We tried more than once to erect our own forts, sticking to ground level, pulling bushes around us, but they were never as, well, uplifting or exciting as elevated hideaways with views. And they were easy to smash down as we’d soon discover. In those days, dogs ran all around the neighborhood and a few East Coast hurricanes traveled up the St. Lawrence lashing their tail ends over Montreal, which is an island in the river.

Today when I see little tree houses in back or front yards, I wonder who plays in them. Boys and girls, sure, but what kind of adventures do they have? Pre-fabricated like the tiny wood houses? Do they bring in their cell phones and computers? Do the parents stake out nearby? Keep careful watch from across the yard? From their tree-level windows?

Keep careful Neighborhood Watch on us all as we walk and drive by? Are they watching me snap these photos of their tree house? Don’t worry, I mean no harm, I’m not a wild dog or howling wind. Just a quiet observer. Listening for the lost voices.

 

A Place for Everything

My favorite part of moving is settling in. Finally. All the rush-hassle of packing, arranging movers, schlepping items to the Good Will or new home and living with ceiling-high piles of boxes subsides. Energy slowly creeps back, each day a sliver closer to being able to walk and think without creaking.

Figuring out where everything goes, the human trail of do-dads and odds and ends and artifacts and books and notebooks that I drag from home to home like a colorful kite I hope to fly.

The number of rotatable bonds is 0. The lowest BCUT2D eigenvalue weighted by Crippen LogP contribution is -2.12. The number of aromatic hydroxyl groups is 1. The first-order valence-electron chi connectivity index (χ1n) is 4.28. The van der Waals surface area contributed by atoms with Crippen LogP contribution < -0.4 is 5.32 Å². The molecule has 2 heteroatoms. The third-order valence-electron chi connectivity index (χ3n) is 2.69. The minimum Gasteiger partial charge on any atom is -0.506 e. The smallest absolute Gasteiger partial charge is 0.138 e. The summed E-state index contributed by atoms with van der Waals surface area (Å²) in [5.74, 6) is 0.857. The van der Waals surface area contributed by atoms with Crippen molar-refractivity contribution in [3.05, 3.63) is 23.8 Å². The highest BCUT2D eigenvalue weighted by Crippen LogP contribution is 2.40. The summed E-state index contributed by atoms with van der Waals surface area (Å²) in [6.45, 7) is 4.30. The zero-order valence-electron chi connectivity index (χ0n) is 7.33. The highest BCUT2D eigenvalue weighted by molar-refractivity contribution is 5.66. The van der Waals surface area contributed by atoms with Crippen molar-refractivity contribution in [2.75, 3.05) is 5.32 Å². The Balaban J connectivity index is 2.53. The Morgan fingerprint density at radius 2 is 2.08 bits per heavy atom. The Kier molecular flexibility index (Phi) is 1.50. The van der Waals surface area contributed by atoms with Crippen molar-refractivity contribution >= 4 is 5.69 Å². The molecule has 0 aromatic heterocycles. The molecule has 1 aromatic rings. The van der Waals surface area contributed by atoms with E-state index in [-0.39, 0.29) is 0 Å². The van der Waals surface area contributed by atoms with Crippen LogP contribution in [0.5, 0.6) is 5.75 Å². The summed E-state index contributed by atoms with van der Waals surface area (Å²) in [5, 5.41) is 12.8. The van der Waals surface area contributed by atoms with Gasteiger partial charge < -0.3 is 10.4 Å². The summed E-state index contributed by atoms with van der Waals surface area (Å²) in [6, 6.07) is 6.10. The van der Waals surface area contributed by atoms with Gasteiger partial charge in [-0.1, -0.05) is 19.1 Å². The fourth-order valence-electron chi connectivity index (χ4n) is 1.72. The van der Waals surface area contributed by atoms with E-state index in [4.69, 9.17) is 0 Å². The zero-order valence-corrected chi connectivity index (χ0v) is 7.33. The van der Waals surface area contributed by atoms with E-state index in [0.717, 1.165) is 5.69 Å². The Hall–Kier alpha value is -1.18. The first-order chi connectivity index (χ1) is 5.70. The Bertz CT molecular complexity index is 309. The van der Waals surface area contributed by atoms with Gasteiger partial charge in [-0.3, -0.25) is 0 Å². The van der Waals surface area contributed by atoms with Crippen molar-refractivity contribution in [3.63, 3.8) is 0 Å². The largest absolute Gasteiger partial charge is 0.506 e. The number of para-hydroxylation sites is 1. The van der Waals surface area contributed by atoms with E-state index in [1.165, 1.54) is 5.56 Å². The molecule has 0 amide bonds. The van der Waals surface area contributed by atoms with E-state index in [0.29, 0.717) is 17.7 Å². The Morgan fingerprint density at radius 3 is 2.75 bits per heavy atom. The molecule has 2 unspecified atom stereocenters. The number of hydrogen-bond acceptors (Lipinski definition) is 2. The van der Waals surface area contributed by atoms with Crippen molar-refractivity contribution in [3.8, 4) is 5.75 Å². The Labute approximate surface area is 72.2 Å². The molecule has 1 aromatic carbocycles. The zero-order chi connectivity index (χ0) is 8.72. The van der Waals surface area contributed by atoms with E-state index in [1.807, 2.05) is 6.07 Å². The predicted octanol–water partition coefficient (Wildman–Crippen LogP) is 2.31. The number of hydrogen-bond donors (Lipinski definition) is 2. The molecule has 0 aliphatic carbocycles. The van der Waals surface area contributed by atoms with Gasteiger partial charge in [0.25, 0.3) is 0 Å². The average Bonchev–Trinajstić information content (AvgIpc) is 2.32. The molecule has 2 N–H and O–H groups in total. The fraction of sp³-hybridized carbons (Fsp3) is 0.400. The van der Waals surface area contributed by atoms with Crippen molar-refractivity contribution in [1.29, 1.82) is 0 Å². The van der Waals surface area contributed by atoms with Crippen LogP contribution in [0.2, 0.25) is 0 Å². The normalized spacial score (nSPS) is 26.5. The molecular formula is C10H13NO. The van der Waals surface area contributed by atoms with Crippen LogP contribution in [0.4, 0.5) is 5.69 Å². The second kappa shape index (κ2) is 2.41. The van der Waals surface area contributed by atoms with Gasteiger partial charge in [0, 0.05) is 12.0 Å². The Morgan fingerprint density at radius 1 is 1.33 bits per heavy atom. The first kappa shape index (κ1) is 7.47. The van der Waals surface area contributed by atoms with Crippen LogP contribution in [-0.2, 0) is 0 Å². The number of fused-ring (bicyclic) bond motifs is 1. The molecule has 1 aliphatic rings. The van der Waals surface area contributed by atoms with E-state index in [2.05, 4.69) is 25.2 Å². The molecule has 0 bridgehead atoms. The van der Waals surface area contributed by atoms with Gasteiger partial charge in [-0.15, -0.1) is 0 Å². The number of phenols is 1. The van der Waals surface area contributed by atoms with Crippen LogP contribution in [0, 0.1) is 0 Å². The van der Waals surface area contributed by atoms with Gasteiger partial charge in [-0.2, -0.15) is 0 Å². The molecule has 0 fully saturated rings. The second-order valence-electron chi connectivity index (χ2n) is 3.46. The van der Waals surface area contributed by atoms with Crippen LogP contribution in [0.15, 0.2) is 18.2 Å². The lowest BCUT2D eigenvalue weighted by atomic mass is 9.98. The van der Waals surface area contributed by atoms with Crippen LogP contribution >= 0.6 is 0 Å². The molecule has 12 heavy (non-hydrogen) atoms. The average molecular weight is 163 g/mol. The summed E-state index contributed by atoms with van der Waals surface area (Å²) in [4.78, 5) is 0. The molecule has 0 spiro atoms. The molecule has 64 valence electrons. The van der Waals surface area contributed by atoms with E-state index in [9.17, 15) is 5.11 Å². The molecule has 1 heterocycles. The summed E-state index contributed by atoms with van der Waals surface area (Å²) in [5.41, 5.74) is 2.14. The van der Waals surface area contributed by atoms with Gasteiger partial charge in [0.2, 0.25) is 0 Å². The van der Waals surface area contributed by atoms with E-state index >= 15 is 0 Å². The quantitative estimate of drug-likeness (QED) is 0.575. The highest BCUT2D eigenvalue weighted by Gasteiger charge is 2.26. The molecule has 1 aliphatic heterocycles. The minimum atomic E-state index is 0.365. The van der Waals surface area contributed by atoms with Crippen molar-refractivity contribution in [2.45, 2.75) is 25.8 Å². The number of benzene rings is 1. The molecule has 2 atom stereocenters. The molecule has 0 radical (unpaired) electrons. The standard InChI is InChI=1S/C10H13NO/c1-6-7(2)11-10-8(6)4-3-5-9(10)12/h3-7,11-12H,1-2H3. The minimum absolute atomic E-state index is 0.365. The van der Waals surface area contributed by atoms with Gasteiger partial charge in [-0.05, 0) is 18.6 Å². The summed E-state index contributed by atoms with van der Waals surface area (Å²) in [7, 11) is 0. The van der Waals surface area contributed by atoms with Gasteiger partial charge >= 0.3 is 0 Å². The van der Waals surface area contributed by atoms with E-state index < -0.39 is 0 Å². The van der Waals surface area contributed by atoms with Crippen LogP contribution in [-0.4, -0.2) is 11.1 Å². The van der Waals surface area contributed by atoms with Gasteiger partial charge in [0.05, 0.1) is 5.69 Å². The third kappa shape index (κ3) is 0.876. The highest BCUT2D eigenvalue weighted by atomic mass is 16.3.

My sister and I are both our engineer father’s daughters, with an innate sense of organization. An ability to be both creative and logical. Just as I can organize a story in logical fashion and my sister a website, we can also figure out the most efficient way to lay out and store items. And to make them look good too.

Each new home presents a unique set of challenges. What worked beautifully in one kitchen, such as putting all the pots and pans in a cupboard next to the stove, doesn’t work in another, with the stove cupboard so narrow it will only hold a wire rack. Or the bizarro cupboard with 6-inch deep shelves that worked for cookbooks now replaced by a pull-out wood tray that wobbles and sticks and makes all the plastic ware fly out onto the floor.

My sister is fortunate enough to have designed her kitchens and other spaces to exact specifications. She takes a place for everything to a level that would have awed our OCD father. That is a challenge, of course, just as working with what’s there is also a challenge.